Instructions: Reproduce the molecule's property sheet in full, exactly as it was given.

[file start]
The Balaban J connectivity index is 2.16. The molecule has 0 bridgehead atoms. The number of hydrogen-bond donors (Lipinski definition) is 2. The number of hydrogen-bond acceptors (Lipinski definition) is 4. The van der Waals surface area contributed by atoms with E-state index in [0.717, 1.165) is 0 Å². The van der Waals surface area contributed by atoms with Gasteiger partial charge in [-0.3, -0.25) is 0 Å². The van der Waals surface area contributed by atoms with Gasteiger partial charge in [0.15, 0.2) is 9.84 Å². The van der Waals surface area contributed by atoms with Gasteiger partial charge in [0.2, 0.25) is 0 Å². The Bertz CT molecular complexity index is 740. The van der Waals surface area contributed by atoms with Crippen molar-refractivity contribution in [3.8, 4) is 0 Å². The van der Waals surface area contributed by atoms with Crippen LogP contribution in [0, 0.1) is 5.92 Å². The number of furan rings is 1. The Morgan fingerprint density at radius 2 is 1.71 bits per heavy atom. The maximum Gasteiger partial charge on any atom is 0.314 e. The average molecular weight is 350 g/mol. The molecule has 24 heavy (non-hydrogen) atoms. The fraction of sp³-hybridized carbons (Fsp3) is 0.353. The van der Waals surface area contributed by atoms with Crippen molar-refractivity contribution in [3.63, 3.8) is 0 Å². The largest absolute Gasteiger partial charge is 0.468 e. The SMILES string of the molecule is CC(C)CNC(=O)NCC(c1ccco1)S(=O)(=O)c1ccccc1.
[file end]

The Balaban J connectivity index is 2.16. The molecule has 0 bridgehead atoms. The number of hydrogen-bond donors (Lipinski definition) is 2. The number of hydrogen-bond acceptors (Lipinski definition) is 4. The van der Waals surface area contributed by atoms with E-state index in [0.717, 1.165) is 0 Å². The van der Waals surface area contributed by atoms with Gasteiger partial charge in [-0.3, -0.25) is 0 Å². The van der Waals surface area contributed by atoms with Gasteiger partial charge in [0.15, 0.2) is 9.84 Å². The van der Waals surface area contributed by atoms with Gasteiger partial charge in [0.2, 0.25) is 0 Å². The Bertz CT molecular complexity index is 740. The van der Waals surface area contributed by atoms with Crippen molar-refractivity contribution in [3.8, 4) is 0 Å². The van der Waals surface area contributed by atoms with Crippen LogP contribution in [0, 0.1) is 5.92 Å². The number of furan rings is 1. The Morgan fingerprint density at radius 2 is 1.71 bits per heavy atom. The maximum Gasteiger partial charge on any atom is 0.314 e. The average molecular weight is 350 g/mol. The molecule has 24 heavy (non-hydrogen) atoms. The fraction of sp³-hybridized carbons (Fsp3) is 0.353. The van der Waals surface area contributed by atoms with Crippen molar-refractivity contribution in [3.63, 3.8) is 0 Å². The largest absolute Gasteiger partial charge is 0.468 e. The SMILES string of the molecule is CC(C)CNC(=O)NCC(c1ccco1)S(=O)(=O)c1ccccc1.